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. Last Updated: 07/27/2016

Treasury Bill Demand Slows

The Finance Ministry has announced only a modest increase in its sales of treasury bills for this month, reacting to slower growth in demand for government securities.

The ministry said it plans to issue only 130 billion rubles in three-month treasury bills at its Jan. 18 monthly auction, an increase of only 10 million rubles from its last auction in December.

The small increase marks a retreat for the ministry which has been trying to increase bond sales rapidly. It has turned to the bonds to finance the budget deficit, looking for an alternative to artificial, inflationary Central Bank credits.

The ministry was able to more than double the size of its bond issues in both its November and December auctions.

The government has also indicated it will not issue six-month treasury bills in January, a new financial instrument it launched last month.

Alexander Sarchev, a securities expert at the Moscow Interbank Currency Exchange, where the bills are traded, attributed the reduced demand to this week's fall in the ruble exchange rate, combined with a cash crisis among commercial banks and enterprises.

Sarchev said that the ruble's fall to 1,335 per dollar, down 7 percent in a week, has attracted speculative money away from the bond market into hard currency.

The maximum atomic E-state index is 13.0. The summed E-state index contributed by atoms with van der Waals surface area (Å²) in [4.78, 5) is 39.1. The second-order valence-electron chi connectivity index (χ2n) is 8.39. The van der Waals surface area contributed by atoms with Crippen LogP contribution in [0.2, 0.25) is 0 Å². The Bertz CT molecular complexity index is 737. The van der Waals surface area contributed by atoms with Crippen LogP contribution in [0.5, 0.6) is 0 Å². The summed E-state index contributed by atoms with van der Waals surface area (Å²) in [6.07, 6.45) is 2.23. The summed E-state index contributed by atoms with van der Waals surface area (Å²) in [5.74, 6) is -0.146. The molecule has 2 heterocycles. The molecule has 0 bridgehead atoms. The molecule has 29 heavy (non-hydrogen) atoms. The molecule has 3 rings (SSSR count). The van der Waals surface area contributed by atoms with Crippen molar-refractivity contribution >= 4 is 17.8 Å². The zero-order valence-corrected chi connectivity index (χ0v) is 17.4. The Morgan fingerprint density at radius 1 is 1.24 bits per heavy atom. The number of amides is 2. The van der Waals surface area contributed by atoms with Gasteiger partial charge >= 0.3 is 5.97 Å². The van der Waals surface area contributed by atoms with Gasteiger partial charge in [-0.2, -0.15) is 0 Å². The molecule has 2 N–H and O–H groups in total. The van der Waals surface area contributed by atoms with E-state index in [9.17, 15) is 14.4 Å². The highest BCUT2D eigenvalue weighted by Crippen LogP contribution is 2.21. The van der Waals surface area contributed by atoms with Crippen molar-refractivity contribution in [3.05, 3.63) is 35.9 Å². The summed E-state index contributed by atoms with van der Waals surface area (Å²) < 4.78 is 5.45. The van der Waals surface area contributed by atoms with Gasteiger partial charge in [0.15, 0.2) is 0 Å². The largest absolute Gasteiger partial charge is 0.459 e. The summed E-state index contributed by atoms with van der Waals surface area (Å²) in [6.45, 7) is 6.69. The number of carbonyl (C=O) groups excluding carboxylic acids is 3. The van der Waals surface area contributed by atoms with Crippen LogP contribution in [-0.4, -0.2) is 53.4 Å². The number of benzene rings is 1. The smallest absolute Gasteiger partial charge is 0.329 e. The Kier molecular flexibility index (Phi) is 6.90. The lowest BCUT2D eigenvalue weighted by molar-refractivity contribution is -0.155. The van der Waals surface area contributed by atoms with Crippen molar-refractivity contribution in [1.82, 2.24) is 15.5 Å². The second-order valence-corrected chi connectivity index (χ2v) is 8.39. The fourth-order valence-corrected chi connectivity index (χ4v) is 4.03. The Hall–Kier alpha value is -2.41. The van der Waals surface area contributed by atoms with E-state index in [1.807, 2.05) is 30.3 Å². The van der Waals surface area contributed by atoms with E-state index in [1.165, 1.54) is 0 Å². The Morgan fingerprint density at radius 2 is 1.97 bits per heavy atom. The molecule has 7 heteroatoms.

He said that commercial banks and enterprises have fewer liquid assets to invest after paying taxes and settling accounts at the end of 1993.

All this added up to fewer orders from the 27 banks and single broker -- Russian Brokerage House -- authorized to trade in the bonds, Sarchev said. The Finance Ministry decides how many bonds to issue at each monthly auction according to orders that buyers place two weeks in advance.

Sarchev also said that the market for government bonds has developed to the point that secondary trade draws demand away from primary auctions.

"The December auction showed that at certain moments it is possible to buy government bonds on the secondary market cheaper than on the primary market," he said.

When the auctions began last year, the bonds' prices inevitably jumped on the secondary market due to demand from buyers who did not know what price to offer at primary auctions.

Now, however, buyers tend to set the price they are willing to pay for government bonds according to prevailing interest rates that banks offer each other on the interbank credit market, Sarchev said.

"When interest rates rise on the interbank market, the price of government bonds falls at auction," he said.

The present interbank rate for 30-day credit is about 175 percent annually, while the annual yield of the government's last bond issue was 169.20 percent. Yield is calculated according to the price paid at auction: the less a buyer pays for a bond, the higher the yield.

Asked if the handful of banks that presently control the interbank credit market could thus artificially influence the yield of government bonds, Sarchev said only "that's not impossible."